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CASTING PROCEDURE & CASTING DEFECTS

A Seminar by Dr.Narayan

INTRODUCTION

1905-LOST WAX PROCESS

1933-Replacement of CO-Cr for gold in RPD


1950-Development of resin veneers for gold alloys 1959-Porcelain fused to metal technique 1971-The Gold standard 1980-ALL-CERAMIC TECHNOLOGIES 1999-Gold alloy as alternative to Pd-Based alloys

Wax Elimination & Heating

For gypsum bonded investment


500C for hygroscopic technique. 700C for thermal expansion technique.

Phosphate bonded

700C to 1030C.

Advisable to begin burn-out procedure when the mould is still wet.

Hygroscopic Low Heat Technique

Obtains compensation expansion from 3 sources.


37C water bath expands wax pattern. Warm water entering the investment mold from top adds some hygroscopic expansion.

Thermal expansion at 500C provides needed thermal expansion.

Advantages of Low Heat Technique


Less investment degradation.

Cooler surface for smoother castings.


Convenience of placing molds directly in 500C furnace.

Care taken for sufficient burnout time.


The molds should remain in furnace for atleast 60 min. Back pressure porosity great hazard in low heat technique.

Standardized hygroscopic technique was developed for alloys with high gold content; the newer noble alloy may require slightly more expansion. This added expansion may be obtained by making 1 or more of following changes.
1.
2. 3.

Increasing water bath temperature to 40C.


Using two layers of liners. Increasing burnout temperature to a range of 600C to 650C.

High-Heat Expansion Technique

Depend almost entirely on high-heat burnout to obtain the required expansion, while at the same time eliminating the wax pattern. Additional expansion:

Slight heating of gypsum investments on setting. Thus expanding the wax pattern.

Water entering from wet liner adds a small amount of hygroscopic expansion to the normal setting expansion.

Gypsum Investments

Fragile and require use of metal ring.


Slowly heated to 600C to 700C in 60 mins. and held for 15 to 30 min. at the upper temperature. Rate of heating:

Smoothness.
Overall dimension of investment. Too rapid heating.

Cracking of investment (outside layer expands >center section). Radial cracks interior to outward. Casting with fins or spines.

Common with cristobalite investment.

Investment decomposition and alloy contamination is related to the chemical reaction between the residual carbon and sulfate binder.
Calcium sulfate does not decompose unless heated above 1000C. Reduction of calcium sulfate by carbon takes place rapidly above 700C.

CaSO4 + 4C CaS + 4CO 3CaSO4 + CaS 4CaO + 4SO2

This reaction occurs when gypsum investment are heated above 700C in presence of carbon. SO2 as a product of this reaction contaminates gold castings and makes them extremely brittle.

Sulfur gases are generated when investment is heated above 700C.


After

casting temperature reached Casting should be made immediately.


Sulfur contamination.
Rough surface on casting.

Improved investment formulations.

Gypsum investment with considerable amount of cristobalite.

Few investments may be directly placed into furnace at final burnout temperature

held for 30 min. & cast.

Factors affecting size and smoothness.


Design of the furnace. Proximity of the mold to the heating element.

Availability of air in the muffle.

Phosphate Investments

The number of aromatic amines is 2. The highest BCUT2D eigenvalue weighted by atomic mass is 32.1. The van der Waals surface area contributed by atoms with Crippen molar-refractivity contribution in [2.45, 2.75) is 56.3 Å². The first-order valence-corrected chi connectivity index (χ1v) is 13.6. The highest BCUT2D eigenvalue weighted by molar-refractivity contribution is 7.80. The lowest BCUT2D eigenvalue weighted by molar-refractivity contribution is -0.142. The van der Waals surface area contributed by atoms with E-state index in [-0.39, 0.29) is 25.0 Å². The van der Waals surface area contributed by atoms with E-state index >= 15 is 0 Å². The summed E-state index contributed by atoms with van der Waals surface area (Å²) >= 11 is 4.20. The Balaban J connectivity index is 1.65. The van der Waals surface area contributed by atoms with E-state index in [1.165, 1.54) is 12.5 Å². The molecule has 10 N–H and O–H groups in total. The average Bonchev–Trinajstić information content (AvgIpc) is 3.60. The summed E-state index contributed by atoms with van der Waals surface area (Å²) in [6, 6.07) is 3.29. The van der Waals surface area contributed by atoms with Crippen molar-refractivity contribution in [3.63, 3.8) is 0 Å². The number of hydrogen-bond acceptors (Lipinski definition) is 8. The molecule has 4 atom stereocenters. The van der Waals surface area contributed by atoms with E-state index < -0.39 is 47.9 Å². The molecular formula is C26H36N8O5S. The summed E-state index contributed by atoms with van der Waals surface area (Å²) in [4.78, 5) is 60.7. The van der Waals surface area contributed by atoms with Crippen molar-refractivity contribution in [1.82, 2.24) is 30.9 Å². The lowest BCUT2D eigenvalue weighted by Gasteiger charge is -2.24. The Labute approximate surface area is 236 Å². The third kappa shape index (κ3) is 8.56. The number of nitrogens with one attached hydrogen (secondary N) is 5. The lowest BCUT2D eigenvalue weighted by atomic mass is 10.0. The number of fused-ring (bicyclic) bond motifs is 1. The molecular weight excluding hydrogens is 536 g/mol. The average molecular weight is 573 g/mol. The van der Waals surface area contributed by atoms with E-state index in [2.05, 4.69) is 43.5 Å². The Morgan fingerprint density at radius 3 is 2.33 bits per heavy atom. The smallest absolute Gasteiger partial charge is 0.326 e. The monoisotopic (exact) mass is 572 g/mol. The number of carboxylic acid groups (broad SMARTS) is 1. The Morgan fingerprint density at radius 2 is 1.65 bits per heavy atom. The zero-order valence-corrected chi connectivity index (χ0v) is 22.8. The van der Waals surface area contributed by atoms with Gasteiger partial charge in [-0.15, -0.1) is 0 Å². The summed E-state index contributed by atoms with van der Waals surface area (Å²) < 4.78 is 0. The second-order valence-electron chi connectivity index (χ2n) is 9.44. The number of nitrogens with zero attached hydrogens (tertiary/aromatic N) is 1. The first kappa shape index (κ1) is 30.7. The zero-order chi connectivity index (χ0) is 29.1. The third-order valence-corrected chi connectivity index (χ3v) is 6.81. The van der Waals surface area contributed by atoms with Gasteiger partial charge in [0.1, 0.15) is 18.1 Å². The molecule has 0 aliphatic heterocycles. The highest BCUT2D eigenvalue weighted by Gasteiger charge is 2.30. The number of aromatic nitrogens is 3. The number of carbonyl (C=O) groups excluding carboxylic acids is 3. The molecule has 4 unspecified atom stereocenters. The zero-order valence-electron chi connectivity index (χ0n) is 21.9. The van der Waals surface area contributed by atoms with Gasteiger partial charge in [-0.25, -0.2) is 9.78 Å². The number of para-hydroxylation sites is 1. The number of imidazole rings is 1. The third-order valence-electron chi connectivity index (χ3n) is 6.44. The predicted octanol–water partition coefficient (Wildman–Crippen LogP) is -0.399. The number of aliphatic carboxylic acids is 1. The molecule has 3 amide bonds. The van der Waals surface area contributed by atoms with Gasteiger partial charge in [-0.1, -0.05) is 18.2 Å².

Obtain their expansion from following sources.


Expansion of the wax pattern. Setting expansion (because of liquid used). Thermal expansion

Phosphate investments much harder and stronger than gypsum investments. Burnout temperature range from 750C to 1030C. 315C rapid heating held at the upper temperatures for 30 mins.

2 stage heating:

Placed directly in furnace at top temperature. Held for 20-30 min. then cast

Elimination of metal ring and liner to save more time.

Metal ring replaced with plastic ring i.e. tapered.

Time allowable for casting

Investment contracts thermally as it cools.


When thermal expansion / high heat technique used. Investment loses heat after heated ring removed from furnace and mold contracts.

Low heat technique


Temperature gradient not great. Thermal expansion not important to shrinkage compensation.

High heat technique


Great temperature gradient. Thermal expansion important.

Burnout temperature on a fairly steep portion of thermal expansion curve.

Burnout temperature on thermal expansion plateau.

Casting Machines

Alloys are melted in one of the 4 following ways:

In a separate crucible by a torch flame, and cast centrifugally. Electrically by a resistance heating or induction furnace. Centrifugally by motor or spring action. By induction heating. Centrifugally by motor or spring action. Vacuum arc melted. Cast by pressure in argon atmosphere.

Molten metal may be cast by air pressure, by vacuum, or both.

Torch Melting of Noble Alloy


Melted by placing on inner sidewall of crucible.

Fuel used - Natural or artificial gas and air.


- Oxygen air and acetylene. Non-luminous brush flame with different combustion zones should be obtained.

Mixing zone Combustion zone. Reducing zone.

Oxidizing zone.

At proper casting temperature the molten alloy is light orange and tend to spin or follow the flame. Alloy should be approx. 38C to 66C above liquidus temperature.

The casting should be made when proper temperature is reached No more 30 secs should be allowed to elapse between the time the ring is removed from the oven and the molten alloy is centrifuged into the the mold

When the alloy is molten,slide the crucible against the ring,sprinkle flux over the metal
Hold the casting arm so that the pin drops away Release the arm and rotate till it comes to rest

Use of flux for gold alloy

It is desirable to use flux for gold alloy to


Minimize porosity To increase the fluidity of the metal Film of flux formed on surface of alloy prevents oxidation

Reducing fluxes: Reduce oxides the present to free metal and oxygen. Excellent in cleaning old alloy. Eg; 1.Powdered charcoal